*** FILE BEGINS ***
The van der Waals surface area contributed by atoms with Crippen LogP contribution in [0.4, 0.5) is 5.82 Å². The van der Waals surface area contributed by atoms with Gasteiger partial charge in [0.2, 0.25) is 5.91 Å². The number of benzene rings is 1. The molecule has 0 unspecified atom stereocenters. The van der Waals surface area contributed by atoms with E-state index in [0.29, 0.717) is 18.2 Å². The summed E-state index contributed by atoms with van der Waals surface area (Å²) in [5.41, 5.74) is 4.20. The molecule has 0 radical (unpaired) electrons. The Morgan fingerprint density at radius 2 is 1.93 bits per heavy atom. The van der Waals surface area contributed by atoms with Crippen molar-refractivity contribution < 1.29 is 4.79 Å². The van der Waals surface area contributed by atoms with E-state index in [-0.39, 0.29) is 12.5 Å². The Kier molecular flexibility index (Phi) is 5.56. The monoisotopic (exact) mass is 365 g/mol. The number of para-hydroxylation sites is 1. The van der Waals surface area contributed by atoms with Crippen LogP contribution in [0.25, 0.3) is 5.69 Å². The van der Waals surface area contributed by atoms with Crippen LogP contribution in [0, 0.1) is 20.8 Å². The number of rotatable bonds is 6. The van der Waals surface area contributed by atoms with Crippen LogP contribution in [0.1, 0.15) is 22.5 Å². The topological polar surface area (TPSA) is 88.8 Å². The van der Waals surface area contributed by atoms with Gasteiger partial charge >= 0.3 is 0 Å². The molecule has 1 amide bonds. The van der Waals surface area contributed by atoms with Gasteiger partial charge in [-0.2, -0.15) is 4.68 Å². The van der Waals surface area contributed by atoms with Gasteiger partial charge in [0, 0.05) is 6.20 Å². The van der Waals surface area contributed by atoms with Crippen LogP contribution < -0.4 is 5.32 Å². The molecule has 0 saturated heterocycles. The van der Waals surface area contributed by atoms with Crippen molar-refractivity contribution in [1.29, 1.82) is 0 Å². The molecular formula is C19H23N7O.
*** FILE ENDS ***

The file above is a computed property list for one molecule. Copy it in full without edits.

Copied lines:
The van der Waals surface area contributed by atoms with Crippen LogP contribution in [0.4, 0.5) is 5.82 Å². The van der Waals surface area contributed by atoms with Gasteiger partial charge in [0.2, 0.25) is 5.91 Å². The number of benzene rings is 1. The molecule has 0 unspecified atom stereocenters. The van der Waals surface area contributed by atoms with E-state index in [0.29, 0.717) is 18.2 Å². The summed E-state index contributed by atoms with van der Waals surface area (Å²) in [5.41, 5.74) is 4.20. The molecule has 0 radical (unpaired) electrons. The Morgan fingerprint density at radius 2 is 1.93 bits per heavy atom. The van der Waals surface area contributed by atoms with Crippen molar-refractivity contribution < 1.29 is 4.79 Å². The van der Waals surface area contributed by atoms with E-state index in [-0.39, 0.29) is 12.5 Å². The Kier molecular flexibility index (Phi) is 5.56. The monoisotopic (exact) mass is 365 g/mol. The number of para-hydroxylation sites is 1. The van der Waals surface area contributed by atoms with Crippen LogP contribution in [0.25, 0.3) is 5.69 Å². The van der Waals surface area contributed by atoms with Crippen LogP contribution in [0, 0.1) is 20.8 Å². The number of rotatable bonds is 6. The van der Waals surface area contributed by atoms with Crippen LogP contribution in [0.1, 0.15) is 22.5 Å². The topological polar surface area (TPSA) is 88.8 Å². The van der Waals surface area contributed by atoms with Gasteiger partial charge >= 0.3 is 0 Å². The molecule has 1 amide bonds. The van der Waals surface area contributed by atoms with Gasteiger partial charge in [-0.2, -0.15) is 4.68 Å². The van der Waals surface area contributed by atoms with Gasteiger partial charge in [0, 0.05) is 6.20 Å². The van der Waals surface area contributed by atoms with Crippen LogP contribution < -0.4 is 5.32 Å². The molecule has 0 saturated heterocycles. The van der Waals surface area contributed by atoms with Crippen molar-refractivity contribution in [1.29, 1.82) is 0 Å². The molecular formula is C19H23N7O.